8 Time Buckets That Entrepreneurs Can Use to Maintain a Healthy Business and Lifestyle
Entrepreneurs are blessed with a boundless creative force. Inspiration and ingenuity are always in abundance. However, business owners tend to struggle with time management. If this sounds like you, help has arrived.
While innate creative talent cannot be taught, time management can. With a bit of organization and mindfulness, entrepreneurs can maintain a healthy business and lifestyle.
Time buckets are the particular timeframes that you spend doing your everyday tasks: meetings, exercise, family time, etc. These may vary slightly depending on your business and the events currently unfolding in your life. Organizing your activities around time buckets can ensure you’re allocating enough time to all your responsibilities.
Here’s a list of the time buckets I use with my clients, in priority order:
1. Sleep and recuperation time
The mother of all time buckets, sleep and recuperation are required to be healthy, alert and functional in all the other aspects of life. This bucket is of the highest priority because without meeting its needs, effective productivity in all other areas is not possible.
Scientists recommend seven to eight hours of sleep each night for a healthy lifestyle. And let’s not forget about naps. Studies show that naps reduce fatigue and increase alertness, so if you can swing it, include them in this time bucket.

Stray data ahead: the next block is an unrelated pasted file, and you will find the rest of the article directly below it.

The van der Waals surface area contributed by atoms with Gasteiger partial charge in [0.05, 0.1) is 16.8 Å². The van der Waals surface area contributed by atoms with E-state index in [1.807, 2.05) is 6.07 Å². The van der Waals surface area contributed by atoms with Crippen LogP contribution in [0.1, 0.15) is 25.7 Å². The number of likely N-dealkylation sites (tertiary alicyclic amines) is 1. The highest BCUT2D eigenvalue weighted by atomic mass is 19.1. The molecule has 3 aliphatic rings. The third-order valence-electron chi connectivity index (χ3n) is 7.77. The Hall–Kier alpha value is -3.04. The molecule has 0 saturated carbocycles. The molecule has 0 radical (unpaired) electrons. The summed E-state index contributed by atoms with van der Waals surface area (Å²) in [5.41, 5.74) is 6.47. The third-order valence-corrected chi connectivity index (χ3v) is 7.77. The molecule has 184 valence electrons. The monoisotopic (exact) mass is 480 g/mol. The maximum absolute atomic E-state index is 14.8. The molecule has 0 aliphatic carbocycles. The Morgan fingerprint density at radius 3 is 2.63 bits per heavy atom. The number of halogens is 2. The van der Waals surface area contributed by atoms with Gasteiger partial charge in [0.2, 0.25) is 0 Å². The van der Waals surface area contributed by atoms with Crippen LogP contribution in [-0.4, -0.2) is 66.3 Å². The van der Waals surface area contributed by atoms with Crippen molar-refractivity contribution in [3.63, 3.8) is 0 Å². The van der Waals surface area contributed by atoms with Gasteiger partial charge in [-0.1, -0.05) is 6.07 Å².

It’s easy to notice how wrecked our kids are when they don’t sleep enough, right? Well, what about you? Are you allocating enough hours per day or week to sleep and recuperation?
2. Self-care and regeneration time
This one tends to be the loneliest of all the time buckets. Whether this time is used to meditate, sit in a hot tub, swim, go for a hike, listen to music or just “be,” this bucket is sadly overlooked often. These activities are necessary for maintaining a feeling of well-being, motivation, focus and inner-peace.
How much time do you typically spend on self-care and regeneration each week?
3. Vacation time
It may seem counter-intuitive, but after sleep and self-care, vacation is the next most important time bucket for a business owner. Vacation is a wonderful agent of organization. When you block out time for vacation, it becomes necessary for you to structure your business more efficiently, so it can run well when you aren’t there.
There’s more. There’s no better way to get away from your business than to actually get away from your business. The distance provides a shift in perspective that often generates breakthrough business ideas and strategic insights that we can’t see when we’re slogging through day-to-day operations.
I recommend four to six weeks of vacation per year for any business owner. I take eight weeks of vacation every year. How much vacation time do you take? If your answer is none or very little, then get your calendar out right now and schedule at least one week away from the office. Make sure it happens within the next three months and make sure you honor your commitment to your own well-being.